With Spring Ahead, Home Builders Face Headwinds in Land Shortages, Tight Credit

With Spring Ahead, Home Builders Face Headwinds in Land Shortages, Tight CreditThe U.S. housing market has been somewhat in a holding pattern over this often extreme winter. But even with Spring looming, there are headwinds to overcome in the form of shortages of lots to build.
There are also ongoing battles to secure builder financing.
To keep pace with demand, builders must now pay top-dollar for prime urban locations, reports CNBC. Builders’ profit margins could be squeezed this year, even as house prices continue their upward trend.
The fastest solution for the bigger builders, according to some analysts and fund managers, are to buy up small, privately-owned builders facing the opposite problem: plenty of land but limited access to bank finance, CNBC reports.
David Crowe, chief economist at the National Association of Home Builders, projects that new home construction in the United States will jump by about 25 percent this year, up from 18 percent last year.
But his forecast depends on homebuilders buying enough land in sought-after urban areas.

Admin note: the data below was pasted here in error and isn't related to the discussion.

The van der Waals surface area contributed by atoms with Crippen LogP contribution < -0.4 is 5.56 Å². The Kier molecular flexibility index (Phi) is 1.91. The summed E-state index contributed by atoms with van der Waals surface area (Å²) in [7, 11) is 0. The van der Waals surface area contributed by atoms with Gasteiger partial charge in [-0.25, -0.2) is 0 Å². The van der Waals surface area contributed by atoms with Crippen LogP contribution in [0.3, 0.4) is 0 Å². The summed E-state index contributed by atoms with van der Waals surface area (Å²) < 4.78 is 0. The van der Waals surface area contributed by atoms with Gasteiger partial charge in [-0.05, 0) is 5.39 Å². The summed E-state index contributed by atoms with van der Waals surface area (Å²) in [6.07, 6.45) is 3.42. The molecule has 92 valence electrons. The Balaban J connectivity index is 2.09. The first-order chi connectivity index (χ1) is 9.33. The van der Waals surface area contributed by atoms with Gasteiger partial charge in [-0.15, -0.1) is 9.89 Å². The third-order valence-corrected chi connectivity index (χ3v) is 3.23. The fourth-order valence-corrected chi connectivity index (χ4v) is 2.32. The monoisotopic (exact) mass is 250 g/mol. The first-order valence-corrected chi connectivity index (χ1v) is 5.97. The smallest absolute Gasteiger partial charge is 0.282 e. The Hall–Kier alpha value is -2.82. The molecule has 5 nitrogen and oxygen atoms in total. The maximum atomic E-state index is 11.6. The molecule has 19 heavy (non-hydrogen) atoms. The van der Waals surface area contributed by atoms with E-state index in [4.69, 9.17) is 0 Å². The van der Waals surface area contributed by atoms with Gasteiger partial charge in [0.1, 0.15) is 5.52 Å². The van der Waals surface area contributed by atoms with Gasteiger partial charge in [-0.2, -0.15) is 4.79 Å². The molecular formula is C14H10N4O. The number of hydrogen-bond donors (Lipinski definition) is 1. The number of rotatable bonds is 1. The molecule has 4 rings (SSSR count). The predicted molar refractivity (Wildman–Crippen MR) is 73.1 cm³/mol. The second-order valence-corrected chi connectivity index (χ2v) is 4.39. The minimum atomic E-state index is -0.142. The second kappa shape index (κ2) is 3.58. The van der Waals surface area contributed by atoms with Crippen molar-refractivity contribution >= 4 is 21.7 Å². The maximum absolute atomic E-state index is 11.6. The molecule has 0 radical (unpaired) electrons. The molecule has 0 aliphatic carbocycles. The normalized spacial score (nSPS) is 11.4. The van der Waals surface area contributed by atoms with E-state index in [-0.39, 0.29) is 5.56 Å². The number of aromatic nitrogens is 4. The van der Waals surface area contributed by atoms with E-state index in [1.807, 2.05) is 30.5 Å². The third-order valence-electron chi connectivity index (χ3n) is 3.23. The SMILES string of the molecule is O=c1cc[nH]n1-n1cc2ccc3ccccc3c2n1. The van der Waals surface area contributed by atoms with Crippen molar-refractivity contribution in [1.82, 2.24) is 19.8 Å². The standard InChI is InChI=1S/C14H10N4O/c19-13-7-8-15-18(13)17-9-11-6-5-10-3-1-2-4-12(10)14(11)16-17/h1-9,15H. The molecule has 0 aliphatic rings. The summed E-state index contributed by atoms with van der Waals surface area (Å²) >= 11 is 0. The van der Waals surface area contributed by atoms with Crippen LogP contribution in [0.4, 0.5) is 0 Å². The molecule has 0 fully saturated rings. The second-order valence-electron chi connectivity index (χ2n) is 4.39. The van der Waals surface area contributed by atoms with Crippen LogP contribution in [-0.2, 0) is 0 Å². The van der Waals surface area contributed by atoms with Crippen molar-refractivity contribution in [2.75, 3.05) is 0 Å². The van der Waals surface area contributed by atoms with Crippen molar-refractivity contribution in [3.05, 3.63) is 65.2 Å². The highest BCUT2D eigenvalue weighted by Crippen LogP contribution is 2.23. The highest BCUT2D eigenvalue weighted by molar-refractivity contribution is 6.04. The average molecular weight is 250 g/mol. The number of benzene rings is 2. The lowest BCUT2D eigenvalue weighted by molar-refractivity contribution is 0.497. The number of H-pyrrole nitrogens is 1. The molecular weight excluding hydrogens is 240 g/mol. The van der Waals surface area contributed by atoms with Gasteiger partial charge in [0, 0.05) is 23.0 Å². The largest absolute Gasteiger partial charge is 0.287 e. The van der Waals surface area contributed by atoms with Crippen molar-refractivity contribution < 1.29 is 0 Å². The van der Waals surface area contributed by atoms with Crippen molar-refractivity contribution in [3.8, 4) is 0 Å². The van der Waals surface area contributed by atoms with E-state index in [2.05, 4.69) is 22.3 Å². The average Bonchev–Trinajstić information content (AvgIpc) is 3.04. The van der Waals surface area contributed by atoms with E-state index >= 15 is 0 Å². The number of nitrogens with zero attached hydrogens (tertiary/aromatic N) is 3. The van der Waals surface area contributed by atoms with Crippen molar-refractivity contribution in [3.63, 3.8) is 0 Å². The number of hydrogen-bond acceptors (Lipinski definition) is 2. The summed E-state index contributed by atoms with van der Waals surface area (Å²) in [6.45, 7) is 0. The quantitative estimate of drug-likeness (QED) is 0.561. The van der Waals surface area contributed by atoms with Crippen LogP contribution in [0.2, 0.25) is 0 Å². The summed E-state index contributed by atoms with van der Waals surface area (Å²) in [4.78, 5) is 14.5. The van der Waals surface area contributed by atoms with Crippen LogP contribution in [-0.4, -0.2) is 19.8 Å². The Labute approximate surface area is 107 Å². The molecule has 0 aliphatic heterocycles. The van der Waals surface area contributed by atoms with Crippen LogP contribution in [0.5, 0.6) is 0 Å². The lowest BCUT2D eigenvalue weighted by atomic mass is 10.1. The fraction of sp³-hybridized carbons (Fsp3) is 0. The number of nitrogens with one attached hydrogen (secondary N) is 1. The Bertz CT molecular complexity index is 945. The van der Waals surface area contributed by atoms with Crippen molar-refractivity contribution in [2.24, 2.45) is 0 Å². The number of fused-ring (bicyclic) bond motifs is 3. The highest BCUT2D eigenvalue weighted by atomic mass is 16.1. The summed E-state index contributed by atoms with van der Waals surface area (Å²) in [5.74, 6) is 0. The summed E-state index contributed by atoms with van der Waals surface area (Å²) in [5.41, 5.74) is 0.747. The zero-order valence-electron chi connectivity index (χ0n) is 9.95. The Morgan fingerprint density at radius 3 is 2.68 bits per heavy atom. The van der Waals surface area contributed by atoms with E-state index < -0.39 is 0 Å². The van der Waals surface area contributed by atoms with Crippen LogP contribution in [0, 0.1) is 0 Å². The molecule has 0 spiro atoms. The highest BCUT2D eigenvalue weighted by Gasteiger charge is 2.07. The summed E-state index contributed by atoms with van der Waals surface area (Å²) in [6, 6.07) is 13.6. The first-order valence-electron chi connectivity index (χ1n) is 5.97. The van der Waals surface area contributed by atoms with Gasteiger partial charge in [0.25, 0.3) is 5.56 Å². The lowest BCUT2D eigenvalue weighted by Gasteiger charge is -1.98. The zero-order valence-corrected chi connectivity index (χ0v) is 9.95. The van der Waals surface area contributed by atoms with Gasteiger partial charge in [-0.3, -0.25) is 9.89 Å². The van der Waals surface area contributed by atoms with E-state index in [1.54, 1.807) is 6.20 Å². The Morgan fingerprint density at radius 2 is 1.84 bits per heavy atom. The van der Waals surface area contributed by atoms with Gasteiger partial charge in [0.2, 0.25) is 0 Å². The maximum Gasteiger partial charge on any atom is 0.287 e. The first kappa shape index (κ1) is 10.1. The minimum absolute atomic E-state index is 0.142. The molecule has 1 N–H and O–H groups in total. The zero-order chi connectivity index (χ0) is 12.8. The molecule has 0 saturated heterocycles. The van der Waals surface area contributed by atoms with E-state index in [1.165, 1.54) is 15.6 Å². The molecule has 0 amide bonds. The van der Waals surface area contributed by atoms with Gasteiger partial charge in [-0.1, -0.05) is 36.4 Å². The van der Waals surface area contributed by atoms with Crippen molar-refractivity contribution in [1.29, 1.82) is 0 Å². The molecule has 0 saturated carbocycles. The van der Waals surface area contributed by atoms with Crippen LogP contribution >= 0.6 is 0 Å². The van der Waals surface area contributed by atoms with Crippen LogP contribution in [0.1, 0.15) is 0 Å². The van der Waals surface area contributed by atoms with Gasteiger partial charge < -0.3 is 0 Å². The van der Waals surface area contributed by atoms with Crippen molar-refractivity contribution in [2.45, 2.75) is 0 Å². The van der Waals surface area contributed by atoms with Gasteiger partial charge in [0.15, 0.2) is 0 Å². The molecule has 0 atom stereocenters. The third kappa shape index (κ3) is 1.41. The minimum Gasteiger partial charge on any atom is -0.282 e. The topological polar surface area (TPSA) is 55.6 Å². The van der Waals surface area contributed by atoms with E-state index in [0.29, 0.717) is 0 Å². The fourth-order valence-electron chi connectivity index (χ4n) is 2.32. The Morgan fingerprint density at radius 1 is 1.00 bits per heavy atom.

“Builder confidence has been in a holding pattern the past three months,” said NAHB Chairman Kevin Kelly, a home builder and developer from Wilmington, Del.  “Looking ahead, as the spring home buying season gets into full swing and demand increases, builders are expecting sales prospects to improve in the months ahead.”
Builders announced today that their confidence in the market for newly built, single-family homes rose one point to 47 in April from a downwardly revised March reading of 46, on the NAHB/Wells Fargo index. A mark above 50 means more builders are postive about market conditions, versus those who have a negative outlook.
“Job growth is proceeding at a solid pace, mortgage interest rates remain historically low and home prices are affordable,” said  Crowe. “While these factors point to a gradual improvement in housing demand, headwinds that are holding up a more robust recovery include ongoing tight credit conditions for home buyers and  the fact that builders in many markets are facing a limited availability of lots and labor.”

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